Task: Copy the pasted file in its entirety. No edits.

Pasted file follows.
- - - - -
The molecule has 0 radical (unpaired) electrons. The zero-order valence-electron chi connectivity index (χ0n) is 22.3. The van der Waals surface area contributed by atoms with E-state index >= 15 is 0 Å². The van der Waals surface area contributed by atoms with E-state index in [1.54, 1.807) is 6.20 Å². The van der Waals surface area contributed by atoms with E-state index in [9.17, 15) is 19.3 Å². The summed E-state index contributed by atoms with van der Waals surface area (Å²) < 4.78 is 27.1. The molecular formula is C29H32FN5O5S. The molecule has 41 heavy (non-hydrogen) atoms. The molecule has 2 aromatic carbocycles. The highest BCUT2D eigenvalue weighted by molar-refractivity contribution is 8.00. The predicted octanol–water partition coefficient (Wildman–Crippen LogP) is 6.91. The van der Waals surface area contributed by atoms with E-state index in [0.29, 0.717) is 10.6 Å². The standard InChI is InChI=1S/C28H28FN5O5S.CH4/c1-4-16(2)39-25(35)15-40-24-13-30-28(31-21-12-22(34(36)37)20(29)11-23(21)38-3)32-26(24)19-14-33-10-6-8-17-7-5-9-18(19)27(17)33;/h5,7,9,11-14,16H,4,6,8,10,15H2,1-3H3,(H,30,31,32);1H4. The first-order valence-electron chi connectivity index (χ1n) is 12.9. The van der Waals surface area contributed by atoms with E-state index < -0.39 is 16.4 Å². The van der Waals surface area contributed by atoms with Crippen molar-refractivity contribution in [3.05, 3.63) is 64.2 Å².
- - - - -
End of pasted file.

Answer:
The molecule has 0 radical (unpaired) electrons. The zero-order valence-electron chi connectivity index (χ0n) is 22.3. The van der Waals surface area contributed by atoms with E-state index >= 15 is 0 Å². The van der Waals surface area contributed by atoms with E-state index in [1.54, 1.807) is 6.20 Å². The van der Waals surface area contributed by atoms with E-state index in [9.17, 15) is 19.3 Å². The summed E-state index contributed by atoms with van der Waals surface area (Å²) < 4.78 is 27.1. The molecular formula is C29H32FN5O5S. The molecule has 41 heavy (non-hydrogen) atoms. The molecule has 2 aromatic carbocycles. The highest BCUT2D eigenvalue weighted by molar-refractivity contribution is 8.00. The predicted octanol–water partition coefficient (Wildman–Crippen LogP) is 6.91. The van der Waals surface area contributed by atoms with E-state index in [0.29, 0.717) is 10.6 Å². The standard InChI is InChI=1S/C28H28FN5O5S.CH4/c1-4-16(2)39-25(35)15-40-24-13-30-28(31-21-12-22(34(36)37)20(29)11-23(21)38-3)32-26(24)19-14-33-10-6-8-17-7-5-9-18(19)27(17)33;/h5,7,9,11-14,16H,4,6,8,10,15H2,1-3H3,(H,30,31,32);1H4. The first-order valence-electron chi connectivity index (χ1n) is 12.9. The van der Waals surface area contributed by atoms with E-state index < -0.39 is 16.4 Å². The van der Waals surface area contributed by atoms with Crippen molar-refractivity contribution in [3.05, 3.63) is 64.2 Å².